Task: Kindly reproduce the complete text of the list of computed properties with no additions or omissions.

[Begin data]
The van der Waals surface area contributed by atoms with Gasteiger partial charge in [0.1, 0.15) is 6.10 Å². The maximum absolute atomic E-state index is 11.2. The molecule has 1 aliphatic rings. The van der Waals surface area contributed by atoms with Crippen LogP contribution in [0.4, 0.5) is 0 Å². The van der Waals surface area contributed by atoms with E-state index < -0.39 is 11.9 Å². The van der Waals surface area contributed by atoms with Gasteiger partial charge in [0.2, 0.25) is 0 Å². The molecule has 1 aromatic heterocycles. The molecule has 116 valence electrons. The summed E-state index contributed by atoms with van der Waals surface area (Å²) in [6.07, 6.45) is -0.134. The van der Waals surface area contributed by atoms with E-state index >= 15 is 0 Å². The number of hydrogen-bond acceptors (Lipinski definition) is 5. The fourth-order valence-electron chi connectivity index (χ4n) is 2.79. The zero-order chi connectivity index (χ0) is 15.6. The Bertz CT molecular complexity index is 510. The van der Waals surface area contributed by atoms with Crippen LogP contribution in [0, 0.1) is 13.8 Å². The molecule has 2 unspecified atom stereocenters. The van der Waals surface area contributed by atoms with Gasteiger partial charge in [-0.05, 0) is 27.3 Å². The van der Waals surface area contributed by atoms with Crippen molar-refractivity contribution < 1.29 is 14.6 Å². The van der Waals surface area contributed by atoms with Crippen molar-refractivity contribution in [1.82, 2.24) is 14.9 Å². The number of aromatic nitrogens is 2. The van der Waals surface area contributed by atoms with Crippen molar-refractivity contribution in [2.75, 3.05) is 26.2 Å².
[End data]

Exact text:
The van der Waals surface area contributed by atoms with Gasteiger partial charge in [0.1, 0.15) is 6.10 Å². The maximum absolute atomic E-state index is 11.2. The molecule has 1 aliphatic rings. The van der Waals surface area contributed by atoms with Crippen LogP contribution in [0.4, 0.5) is 0 Å². The van der Waals surface area contributed by atoms with E-state index < -0.39 is 11.9 Å². The van der Waals surface area contributed by atoms with Gasteiger partial charge in [0.2, 0.25) is 0 Å². The molecule has 1 aromatic heterocycles. The molecule has 116 valence electrons. The summed E-state index contributed by atoms with van der Waals surface area (Å²) in [6.07, 6.45) is -0.134. The van der Waals surface area contributed by atoms with E-state index >= 15 is 0 Å². The number of hydrogen-bond acceptors (Lipinski definition) is 5. The fourth-order valence-electron chi connectivity index (χ4n) is 2.79. The zero-order chi connectivity index (χ0) is 15.6. The Bertz CT molecular complexity index is 510. The van der Waals surface area contributed by atoms with Crippen LogP contribution in [0, 0.1) is 13.8 Å². The molecule has 2 unspecified atom stereocenters. The van der Waals surface area contributed by atoms with Gasteiger partial charge in [-0.05, 0) is 27.3 Å². The van der Waals surface area contributed by atoms with Crippen molar-refractivity contribution < 1.29 is 14.6 Å². The van der Waals surface area contributed by atoms with Crippen molar-refractivity contribution in [1.82, 2.24) is 14.9 Å². The number of aromatic nitrogens is 2. The van der Waals surface area contributed by atoms with Crippen molar-refractivity contribution in [2.75, 3.05) is 26.2 Å².